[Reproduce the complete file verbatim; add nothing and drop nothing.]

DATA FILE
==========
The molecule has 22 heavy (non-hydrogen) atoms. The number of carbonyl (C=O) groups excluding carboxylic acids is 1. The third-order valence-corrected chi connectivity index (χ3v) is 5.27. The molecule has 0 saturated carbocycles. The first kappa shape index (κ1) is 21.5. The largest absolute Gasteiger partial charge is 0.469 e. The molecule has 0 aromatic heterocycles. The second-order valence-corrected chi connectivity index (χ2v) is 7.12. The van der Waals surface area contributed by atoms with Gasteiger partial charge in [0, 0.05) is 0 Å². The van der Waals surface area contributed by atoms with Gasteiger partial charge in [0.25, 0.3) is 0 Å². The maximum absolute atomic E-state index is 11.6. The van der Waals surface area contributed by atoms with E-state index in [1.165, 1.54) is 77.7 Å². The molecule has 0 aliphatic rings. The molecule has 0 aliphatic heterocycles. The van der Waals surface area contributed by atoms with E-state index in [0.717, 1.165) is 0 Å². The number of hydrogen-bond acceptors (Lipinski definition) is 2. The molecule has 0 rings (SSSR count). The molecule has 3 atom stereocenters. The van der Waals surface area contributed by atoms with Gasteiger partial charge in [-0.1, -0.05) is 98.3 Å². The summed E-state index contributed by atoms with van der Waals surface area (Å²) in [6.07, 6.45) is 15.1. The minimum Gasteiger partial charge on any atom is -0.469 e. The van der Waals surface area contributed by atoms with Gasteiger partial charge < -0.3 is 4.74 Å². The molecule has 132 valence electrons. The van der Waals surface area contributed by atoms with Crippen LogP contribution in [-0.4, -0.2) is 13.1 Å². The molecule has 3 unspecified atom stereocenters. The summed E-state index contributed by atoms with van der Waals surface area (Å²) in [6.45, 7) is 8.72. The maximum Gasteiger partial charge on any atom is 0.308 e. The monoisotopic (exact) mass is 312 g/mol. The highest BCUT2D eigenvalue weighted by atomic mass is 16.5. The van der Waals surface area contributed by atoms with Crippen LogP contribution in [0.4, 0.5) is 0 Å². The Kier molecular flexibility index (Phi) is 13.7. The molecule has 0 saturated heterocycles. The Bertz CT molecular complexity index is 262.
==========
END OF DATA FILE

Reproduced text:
The molecule has 22 heavy (non-hydrogen) atoms. The number of carbonyl (C=O) groups excluding carboxylic acids is 1. The third-order valence-corrected chi connectivity index (χ3v) is 5.27. The molecule has 0 saturated carbocycles. The first kappa shape index (κ1) is 21.5. The largest absolute Gasteiger partial charge is 0.469 e. The molecule has 0 aromatic heterocycles. The second-order valence-corrected chi connectivity index (χ2v) is 7.12. The van der Waals surface area contributed by atoms with Gasteiger partial charge in [0, 0.05) is 0 Å². The van der Waals surface area contributed by atoms with Gasteiger partial charge in [0.25, 0.3) is 0 Å². The maximum absolute atomic E-state index is 11.6. The van der Waals surface area contributed by atoms with E-state index in [1.165, 1.54) is 77.7 Å². The molecule has 0 aliphatic rings. The molecule has 0 aliphatic heterocycles. The van der Waals surface area contributed by atoms with E-state index in [0.717, 1.165) is 0 Å². The number of hydrogen-bond acceptors (Lipinski definition) is 2. The molecule has 0 rings (SSSR count). The molecule has 3 atom stereocenters. The van der Waals surface area contributed by atoms with Gasteiger partial charge in [-0.1, -0.05) is 98.3 Å². The summed E-state index contributed by atoms with van der Waals surface area (Å²) in [6.07, 6.45) is 15.1. The minimum Gasteiger partial charge on any atom is -0.469 e. The van der Waals surface area contributed by atoms with Gasteiger partial charge < -0.3 is 4.74 Å². The molecule has 132 valence electrons. The van der Waals surface area contributed by atoms with Crippen LogP contribution in [-0.4, -0.2) is 13.1 Å². The molecule has 3 unspecified atom stereocenters. The summed E-state index contributed by atoms with van der Waals surface area (Å²) in [6.45, 7) is 8.72. The maximum Gasteiger partial charge on any atom is 0.308 e. The monoisotopic (exact) mass is 312 g/mol. The highest BCUT2D eigenvalue weighted by atomic mass is 16.5. The van der Waals surface area contributed by atoms with Crippen LogP contribution in [0.4, 0.5) is 0 Å². The Kier molecular flexibility index (Phi) is 13.7. The molecule has 0 saturated heterocycles. The Bertz CT molecular complexity index is 262.